Green, frugal, sustainable, simple, healthy, happy... No matter what we each call it, we come together here to support and learn from each other.

We are preserving our planet with our lifestyles. We are creating sustainable communities for our children. We are living the lives we want to live. Please join us!


All articles here are written by Melinda Briana Epler (that's me!) unless otherwise noted. I'm a documentary filmmaker, writer, and brand experience designer - I've dedicated my life to living a sustainable lifestyle and helping others do the same. Please feel free to contact me if you have questions or thoughts for articles. Welcome!

Join Us Here, Too

Buy Sustainably

Join us in saving our family budgets and helping our local communities thrive.

10,000 Steps

With numerous environmental, physical and emotional benefits, what are you waiting for? Let's start walking!

Green Your Insides

For your family and our planet, start greening your own home.

Great Reading

Don't Forget To Water In The Winter!

We had a horrible cold spell  earlier this winter, with nearly unheard of lows. However, as I walked to work each morning, and visited our community garden, the biggest killer during that time was not frost nor freeze.  It was drought.

Lack of water combined with extreme temperatures is a sure way to kill even hardy perennials!  Whether dormant or not, plants need some water to survive the winter.  Plants spend the winter protecting themselves from the cold, and getting ready for spring.  (Even bulbs and root crops do this.)  They are still alive!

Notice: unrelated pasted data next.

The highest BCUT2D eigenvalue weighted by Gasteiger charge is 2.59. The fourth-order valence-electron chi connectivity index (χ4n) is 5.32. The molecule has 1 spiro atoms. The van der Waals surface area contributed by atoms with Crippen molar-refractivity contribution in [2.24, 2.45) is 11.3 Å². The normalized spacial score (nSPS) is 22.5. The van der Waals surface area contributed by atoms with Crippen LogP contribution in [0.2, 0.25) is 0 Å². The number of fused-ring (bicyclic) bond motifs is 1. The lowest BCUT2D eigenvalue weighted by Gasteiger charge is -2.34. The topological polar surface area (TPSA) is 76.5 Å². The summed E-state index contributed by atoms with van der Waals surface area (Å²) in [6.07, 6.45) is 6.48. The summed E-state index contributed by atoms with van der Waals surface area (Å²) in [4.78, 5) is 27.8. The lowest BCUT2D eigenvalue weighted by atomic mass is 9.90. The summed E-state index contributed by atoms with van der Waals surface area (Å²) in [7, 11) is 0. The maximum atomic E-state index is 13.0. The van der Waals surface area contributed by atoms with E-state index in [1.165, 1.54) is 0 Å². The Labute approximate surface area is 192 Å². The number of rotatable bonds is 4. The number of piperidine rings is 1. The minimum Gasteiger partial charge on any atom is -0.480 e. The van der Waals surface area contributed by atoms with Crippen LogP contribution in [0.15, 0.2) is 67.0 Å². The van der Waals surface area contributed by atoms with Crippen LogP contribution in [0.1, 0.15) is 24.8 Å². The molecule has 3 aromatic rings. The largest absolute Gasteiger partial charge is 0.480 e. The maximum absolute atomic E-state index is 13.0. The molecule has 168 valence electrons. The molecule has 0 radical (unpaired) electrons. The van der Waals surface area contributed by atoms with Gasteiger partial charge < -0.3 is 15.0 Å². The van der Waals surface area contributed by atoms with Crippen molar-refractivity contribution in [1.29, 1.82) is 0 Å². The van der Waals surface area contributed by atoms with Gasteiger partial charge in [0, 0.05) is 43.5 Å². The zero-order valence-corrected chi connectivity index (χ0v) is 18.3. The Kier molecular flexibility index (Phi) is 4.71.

When You Need  To Water

There are several methods for measuring how much water your plants have received.

  1. Calendar Method. Keep a calendar of when it rains.  If it hasn’t rained or snowed in 3 weeks, or in 1 week that includes high winds, water!  Did I say snow? I did.  The rule of thumb is that one foot of snow has 1 inch of moisture.  1 inch in the winter will usually last about 3 weeks, or 1 week if the air is really dry from wind.
  2. Water Gauge Method. Measure the moisture.  You can buy a cheap water gauge in your local hardware store.  Stick it in the soil, and it will tell you how wet the soil is.  It should read moist but not wet.  If it reads dry, water.
  3. Soil Grab Method. If you hate calendars, and you hate gauges, dig down 8 inches or so.  Then grab a handful of soil, and press it together in your palm.  If it sticks together, it’s fine.  If water drips out, it’s definitely wet.  But if it doesn’t stick together, it’s too dry and you need to water.

If you live in an area where the ground freezes solid for months at a time (so frozen that it never thaws during the day), you may not need to water.  But be ready as soon as the soil begins to unfreeze during the day.  Frozen soil will still absorb water and dissolve the ice, which can help aerate the soil and make sure your plants are receiving enough water.  You’ll have to judge how frozen your soil really is.

If you have potted plants, be particularly watchful as they are more prone to freezing and more prone to drought.  They will dry out faster than plants in the ground, so if you use the calendar method, they should be watered once a week between rains.